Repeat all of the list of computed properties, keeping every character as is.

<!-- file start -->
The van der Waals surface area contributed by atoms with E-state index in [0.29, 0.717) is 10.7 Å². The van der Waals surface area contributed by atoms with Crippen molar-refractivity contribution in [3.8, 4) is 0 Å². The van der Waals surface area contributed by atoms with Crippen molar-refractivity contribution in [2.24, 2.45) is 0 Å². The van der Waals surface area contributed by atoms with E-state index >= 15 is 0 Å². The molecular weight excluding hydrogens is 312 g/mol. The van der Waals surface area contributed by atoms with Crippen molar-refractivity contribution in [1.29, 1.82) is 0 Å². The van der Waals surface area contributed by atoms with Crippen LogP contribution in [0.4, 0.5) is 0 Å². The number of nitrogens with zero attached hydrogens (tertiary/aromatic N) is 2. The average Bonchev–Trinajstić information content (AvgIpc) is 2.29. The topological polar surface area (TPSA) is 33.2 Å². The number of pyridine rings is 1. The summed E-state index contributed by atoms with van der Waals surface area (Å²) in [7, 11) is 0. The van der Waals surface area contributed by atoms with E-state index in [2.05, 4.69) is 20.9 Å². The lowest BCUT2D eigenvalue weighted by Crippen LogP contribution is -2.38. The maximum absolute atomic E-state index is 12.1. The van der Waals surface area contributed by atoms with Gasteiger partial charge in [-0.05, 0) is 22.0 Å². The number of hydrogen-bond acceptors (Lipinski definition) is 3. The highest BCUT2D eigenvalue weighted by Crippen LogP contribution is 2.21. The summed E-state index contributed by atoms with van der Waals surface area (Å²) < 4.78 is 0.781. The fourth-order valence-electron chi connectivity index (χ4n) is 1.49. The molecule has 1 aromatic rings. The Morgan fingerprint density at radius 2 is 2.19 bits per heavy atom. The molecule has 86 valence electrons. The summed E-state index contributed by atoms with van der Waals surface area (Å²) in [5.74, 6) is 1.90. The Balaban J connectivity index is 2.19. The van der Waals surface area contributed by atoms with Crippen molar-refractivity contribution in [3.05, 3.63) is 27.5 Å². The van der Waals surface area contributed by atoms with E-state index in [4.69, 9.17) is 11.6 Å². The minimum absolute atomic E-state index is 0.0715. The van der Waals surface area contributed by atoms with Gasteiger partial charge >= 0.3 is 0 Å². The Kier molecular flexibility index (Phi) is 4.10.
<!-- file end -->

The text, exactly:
The van der Waals surface area contributed by atoms with E-state index in [0.29, 0.717) is 10.7 Å². The van der Waals surface area contributed by atoms with Crippen molar-refractivity contribution in [3.8, 4) is 0 Å². The van der Waals surface area contributed by atoms with Crippen molar-refractivity contribution in [2.24, 2.45) is 0 Å². The van der Waals surface area contributed by atoms with E-state index >= 15 is 0 Å². The molecular weight excluding hydrogens is 312 g/mol. The van der Waals surface area contributed by atoms with Crippen molar-refractivity contribution in [1.29, 1.82) is 0 Å². The van der Waals surface area contributed by atoms with Crippen LogP contribution in [0.4, 0.5) is 0 Å². The number of nitrogens with zero attached hydrogens (tertiary/aromatic N) is 2. The average Bonchev–Trinajstić information content (AvgIpc) is 2.29. The topological polar surface area (TPSA) is 33.2 Å². The number of pyridine rings is 1. The summed E-state index contributed by atoms with van der Waals surface area (Å²) in [7, 11) is 0. The van der Waals surface area contributed by atoms with E-state index in [2.05, 4.69) is 20.9 Å². The lowest BCUT2D eigenvalue weighted by Crippen LogP contribution is -2.38. The maximum absolute atomic E-state index is 12.1. The van der Waals surface area contributed by atoms with Gasteiger partial charge in [-0.05, 0) is 22.0 Å². The number of hydrogen-bond acceptors (Lipinski definition) is 3. The highest BCUT2D eigenvalue weighted by Crippen LogP contribution is 2.21. The summed E-state index contributed by atoms with van der Waals surface area (Å²) < 4.78 is 0.781. The fourth-order valence-electron chi connectivity index (χ4n) is 1.49. The molecule has 1 aromatic rings. The Morgan fingerprint density at radius 2 is 2.19 bits per heavy atom. The molecule has 86 valence electrons. The summed E-state index contributed by atoms with van der Waals surface area (Å²) in [5.74, 6) is 1.90. The Balaban J connectivity index is 2.19. The van der Waals surface area contributed by atoms with Crippen molar-refractivity contribution in [3.05, 3.63) is 27.5 Å². The van der Waals surface area contributed by atoms with E-state index in [4.69, 9.17) is 11.6 Å². The minimum absolute atomic E-state index is 0.0715. The van der Waals surface area contributed by atoms with Gasteiger partial charge >= 0.3 is 0 Å². The Kier molecular flexibility index (Phi) is 4.10.